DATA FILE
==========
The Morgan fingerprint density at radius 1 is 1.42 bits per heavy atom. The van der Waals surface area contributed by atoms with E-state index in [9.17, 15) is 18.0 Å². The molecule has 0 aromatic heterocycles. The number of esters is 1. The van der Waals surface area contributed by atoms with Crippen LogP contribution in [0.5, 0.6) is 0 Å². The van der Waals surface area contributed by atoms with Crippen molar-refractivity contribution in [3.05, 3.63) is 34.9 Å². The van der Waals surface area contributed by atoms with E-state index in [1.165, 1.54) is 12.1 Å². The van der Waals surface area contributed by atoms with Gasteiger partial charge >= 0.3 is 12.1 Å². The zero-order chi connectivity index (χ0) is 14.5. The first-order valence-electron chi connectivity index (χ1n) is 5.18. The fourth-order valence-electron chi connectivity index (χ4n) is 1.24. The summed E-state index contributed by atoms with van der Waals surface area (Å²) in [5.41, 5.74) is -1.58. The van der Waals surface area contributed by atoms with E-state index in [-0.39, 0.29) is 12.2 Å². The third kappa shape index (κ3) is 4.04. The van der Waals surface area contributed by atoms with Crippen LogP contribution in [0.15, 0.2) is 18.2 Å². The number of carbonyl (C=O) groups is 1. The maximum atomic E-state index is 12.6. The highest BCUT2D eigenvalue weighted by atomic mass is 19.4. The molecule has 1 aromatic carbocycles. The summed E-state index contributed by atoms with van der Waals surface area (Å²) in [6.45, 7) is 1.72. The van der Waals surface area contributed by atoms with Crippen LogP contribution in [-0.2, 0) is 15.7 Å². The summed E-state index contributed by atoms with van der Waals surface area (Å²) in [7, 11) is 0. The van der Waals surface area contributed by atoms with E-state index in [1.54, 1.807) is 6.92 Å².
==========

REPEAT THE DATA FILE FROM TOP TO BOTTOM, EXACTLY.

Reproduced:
The Morgan fingerprint density at radius 1 is 1.42 bits per heavy atom. The van der Waals surface area contributed by atoms with E-state index in [9.17, 15) is 18.0 Å². The molecule has 0 aromatic heterocycles. The number of esters is 1. The van der Waals surface area contributed by atoms with Crippen LogP contribution in [0.5, 0.6) is 0 Å². The van der Waals surface area contributed by atoms with Crippen molar-refractivity contribution in [3.05, 3.63) is 34.9 Å². The van der Waals surface area contributed by atoms with E-state index in [1.165, 1.54) is 12.1 Å². The van der Waals surface area contributed by atoms with Gasteiger partial charge >= 0.3 is 12.1 Å². The zero-order chi connectivity index (χ0) is 14.5. The first-order valence-electron chi connectivity index (χ1n) is 5.18. The fourth-order valence-electron chi connectivity index (χ4n) is 1.24. The summed E-state index contributed by atoms with van der Waals surface area (Å²) in [5.41, 5.74) is -1.58. The van der Waals surface area contributed by atoms with E-state index in [-0.39, 0.29) is 12.2 Å². The third kappa shape index (κ3) is 4.04. The van der Waals surface area contributed by atoms with Crippen LogP contribution in [0.15, 0.2) is 18.2 Å². The number of carbonyl (C=O) groups is 1. The maximum atomic E-state index is 12.6. The highest BCUT2D eigenvalue weighted by atomic mass is 19.4. The molecule has 1 aromatic carbocycles. The summed E-state index contributed by atoms with van der Waals surface area (Å²) in [6.45, 7) is 1.72. The van der Waals surface area contributed by atoms with Crippen LogP contribution in [-0.2, 0) is 15.7 Å². The summed E-state index contributed by atoms with van der Waals surface area (Å²) in [7, 11) is 0. The van der Waals surface area contributed by atoms with E-state index in [1.54, 1.807) is 6.92 Å².